|Kentucky Race-Day Drug Policy Revised
On September 24, the Kentucky Racing Commission voted unanimously to officially revise its Thoroughbred race-day medication policy to reduce the number of permitted substances from 16 to five. The commission also modified its four-hour race-day rule to permit the use of mouthwashes in racehorses as long as they do not contain prohibited substances.
While the new policy limits horsemen to five medications on race day, it still gives trainers and veterinarians wide latitude in determining which medications can be used. The new policy also allows an undetermined number of drugs to be present in post-race blood and urine samples as long as they do not exceed certain threshold levels that are still to be decided.
Under the new Kentucky guidelines, horses may be treated with not more than two non-steroidal anti-inflammatory agents, not more than one steroidal anti-inflammatory agent, and furosemide (Salix). Horses may not receive medications, drugs, or substances within four hours of post time.
The new guidelines also reiterated that stimulants, local anesthetics, depressants, tranquilizers, masking and interfering agents, "milkshakes" (alkalinizing agents), and possession and/or use of erythropoietin (EPO) and/or its analogues is strictly prohibited. Regarding EPO, the commission approved Iowa State University's request for $7,500 to aid in its investigation of EPO testing.
The policy was developed by commission staff, veterinarians, and members of the scientific community. It will be enforced, said commission chairman Frank Shoop, who hopes it serves a model for the nation.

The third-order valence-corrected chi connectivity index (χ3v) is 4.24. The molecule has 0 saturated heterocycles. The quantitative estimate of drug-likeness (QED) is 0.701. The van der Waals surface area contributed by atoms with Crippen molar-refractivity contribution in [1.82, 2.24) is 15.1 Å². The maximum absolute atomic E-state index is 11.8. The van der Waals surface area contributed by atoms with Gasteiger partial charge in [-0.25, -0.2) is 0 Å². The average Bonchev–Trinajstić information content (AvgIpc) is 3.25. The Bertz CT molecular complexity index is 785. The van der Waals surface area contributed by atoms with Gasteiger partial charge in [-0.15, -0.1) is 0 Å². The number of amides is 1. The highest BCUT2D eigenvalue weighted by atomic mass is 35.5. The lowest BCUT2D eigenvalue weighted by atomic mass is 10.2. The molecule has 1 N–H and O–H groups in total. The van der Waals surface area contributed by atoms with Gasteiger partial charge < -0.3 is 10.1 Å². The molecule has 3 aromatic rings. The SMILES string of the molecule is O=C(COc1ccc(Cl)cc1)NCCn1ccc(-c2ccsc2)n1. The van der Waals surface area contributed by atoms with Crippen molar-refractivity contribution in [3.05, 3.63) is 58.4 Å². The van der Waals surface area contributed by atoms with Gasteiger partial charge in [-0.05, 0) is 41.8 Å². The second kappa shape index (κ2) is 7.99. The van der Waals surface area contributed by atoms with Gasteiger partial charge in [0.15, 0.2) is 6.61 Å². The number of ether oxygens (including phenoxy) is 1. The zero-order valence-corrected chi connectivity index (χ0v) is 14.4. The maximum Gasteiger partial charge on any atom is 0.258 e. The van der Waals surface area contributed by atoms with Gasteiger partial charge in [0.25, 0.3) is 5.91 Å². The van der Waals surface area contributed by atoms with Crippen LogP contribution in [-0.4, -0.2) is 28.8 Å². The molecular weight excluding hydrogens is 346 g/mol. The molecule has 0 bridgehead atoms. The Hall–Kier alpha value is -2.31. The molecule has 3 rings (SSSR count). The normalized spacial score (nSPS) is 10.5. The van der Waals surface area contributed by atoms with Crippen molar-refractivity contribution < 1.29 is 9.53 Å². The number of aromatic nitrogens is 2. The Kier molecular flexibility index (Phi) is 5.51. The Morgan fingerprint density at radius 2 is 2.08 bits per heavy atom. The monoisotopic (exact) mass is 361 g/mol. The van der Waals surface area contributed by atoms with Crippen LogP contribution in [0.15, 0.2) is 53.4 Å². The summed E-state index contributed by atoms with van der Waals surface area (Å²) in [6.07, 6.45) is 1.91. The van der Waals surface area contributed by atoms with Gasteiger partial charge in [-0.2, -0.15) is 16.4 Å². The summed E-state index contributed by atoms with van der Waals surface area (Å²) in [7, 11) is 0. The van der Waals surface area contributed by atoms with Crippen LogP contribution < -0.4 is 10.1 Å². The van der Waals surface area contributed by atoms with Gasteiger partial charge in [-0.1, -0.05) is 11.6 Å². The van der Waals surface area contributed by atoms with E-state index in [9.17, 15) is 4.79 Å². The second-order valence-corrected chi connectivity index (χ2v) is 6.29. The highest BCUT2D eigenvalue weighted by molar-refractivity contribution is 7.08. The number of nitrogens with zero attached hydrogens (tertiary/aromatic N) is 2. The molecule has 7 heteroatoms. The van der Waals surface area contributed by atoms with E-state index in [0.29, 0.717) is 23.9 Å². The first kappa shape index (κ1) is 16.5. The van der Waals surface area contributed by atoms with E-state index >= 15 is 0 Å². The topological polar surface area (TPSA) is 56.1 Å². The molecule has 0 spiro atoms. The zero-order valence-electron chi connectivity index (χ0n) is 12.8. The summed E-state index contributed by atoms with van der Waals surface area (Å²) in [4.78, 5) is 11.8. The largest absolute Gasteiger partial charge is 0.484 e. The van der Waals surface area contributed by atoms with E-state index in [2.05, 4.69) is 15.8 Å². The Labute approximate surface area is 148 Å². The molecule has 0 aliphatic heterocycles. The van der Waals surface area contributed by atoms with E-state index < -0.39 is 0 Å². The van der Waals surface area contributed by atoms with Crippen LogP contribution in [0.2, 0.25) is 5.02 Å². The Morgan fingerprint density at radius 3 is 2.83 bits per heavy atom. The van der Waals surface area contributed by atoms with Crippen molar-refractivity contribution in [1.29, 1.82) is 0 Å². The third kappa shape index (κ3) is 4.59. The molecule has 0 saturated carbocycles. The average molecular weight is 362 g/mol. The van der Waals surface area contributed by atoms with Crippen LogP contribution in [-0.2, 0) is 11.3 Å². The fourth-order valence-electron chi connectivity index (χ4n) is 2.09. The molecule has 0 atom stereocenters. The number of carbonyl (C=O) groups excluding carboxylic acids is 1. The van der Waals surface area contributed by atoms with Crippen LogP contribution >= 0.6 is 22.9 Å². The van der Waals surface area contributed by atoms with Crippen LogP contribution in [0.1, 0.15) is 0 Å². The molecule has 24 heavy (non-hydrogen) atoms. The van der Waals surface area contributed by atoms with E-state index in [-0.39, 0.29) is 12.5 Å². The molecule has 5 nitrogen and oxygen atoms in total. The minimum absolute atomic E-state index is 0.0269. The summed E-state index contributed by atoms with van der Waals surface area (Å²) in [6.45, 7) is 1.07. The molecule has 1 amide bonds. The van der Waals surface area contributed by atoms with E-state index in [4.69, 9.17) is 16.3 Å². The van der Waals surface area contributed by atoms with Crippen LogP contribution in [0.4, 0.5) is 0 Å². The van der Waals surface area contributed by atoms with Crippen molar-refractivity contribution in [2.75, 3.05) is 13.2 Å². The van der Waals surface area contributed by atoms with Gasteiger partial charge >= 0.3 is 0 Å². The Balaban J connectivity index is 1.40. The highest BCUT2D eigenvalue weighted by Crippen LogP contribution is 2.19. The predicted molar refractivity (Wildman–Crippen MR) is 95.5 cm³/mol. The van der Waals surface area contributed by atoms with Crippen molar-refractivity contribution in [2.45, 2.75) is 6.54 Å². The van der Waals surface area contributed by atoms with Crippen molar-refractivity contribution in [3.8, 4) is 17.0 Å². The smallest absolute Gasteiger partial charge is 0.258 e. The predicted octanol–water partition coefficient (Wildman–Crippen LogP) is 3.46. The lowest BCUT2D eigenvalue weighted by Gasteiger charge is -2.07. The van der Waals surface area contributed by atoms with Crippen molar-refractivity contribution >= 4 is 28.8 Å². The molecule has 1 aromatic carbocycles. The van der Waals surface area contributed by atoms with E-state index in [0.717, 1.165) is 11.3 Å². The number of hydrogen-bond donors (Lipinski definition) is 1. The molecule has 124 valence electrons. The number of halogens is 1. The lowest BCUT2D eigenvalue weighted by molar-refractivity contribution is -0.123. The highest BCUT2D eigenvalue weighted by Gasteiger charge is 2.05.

"We will not permit any abuse," Shoop said. "I consider this four-hour rule next to an act of God. If anyone violates it, they will pay the price."
Marty Maline, executive director of the Kentucky Horsemen's Benevolent and Protective Association, and David Switzer, executive director of the Kentucky Thoroughbred Association, both publicly stated that their organizations support the revised race-day policy.
Racing commissioner Alice Chandler called the new guidelines a major step in the right direction, but suggested there could eventually be a need for modification.
"When the time comes for us to join in with national rules, we need to be part of it," Chandler said. "I'd rather go with the national (position)."
The racing industry began its push for uniformity in drug-testing and medication rules in earnest last year. A national consortium continues to meet on the subject, but thus far no proposed race-day policy has been issued.
Up until recently, the Kentucky HBPA, under the direction of former Kentucky HBPA President Dr. Alex Harthill, had been one of the strongest dissenting voices in discussions about a national medication policy, preferring to adhere to Kentucky's more liberal policies instead of stricter guidelines that were being discussed for possible national implementation. Under the direction of new president Susan Bunning, the organization appears to be more supportive of the industry-wide efforts for a national medication policy that is closer to the one suggested by the National HBPA last fall.
Kentucky's new race-day medication policy will be in place when the Keeneland fall meet begins October 4.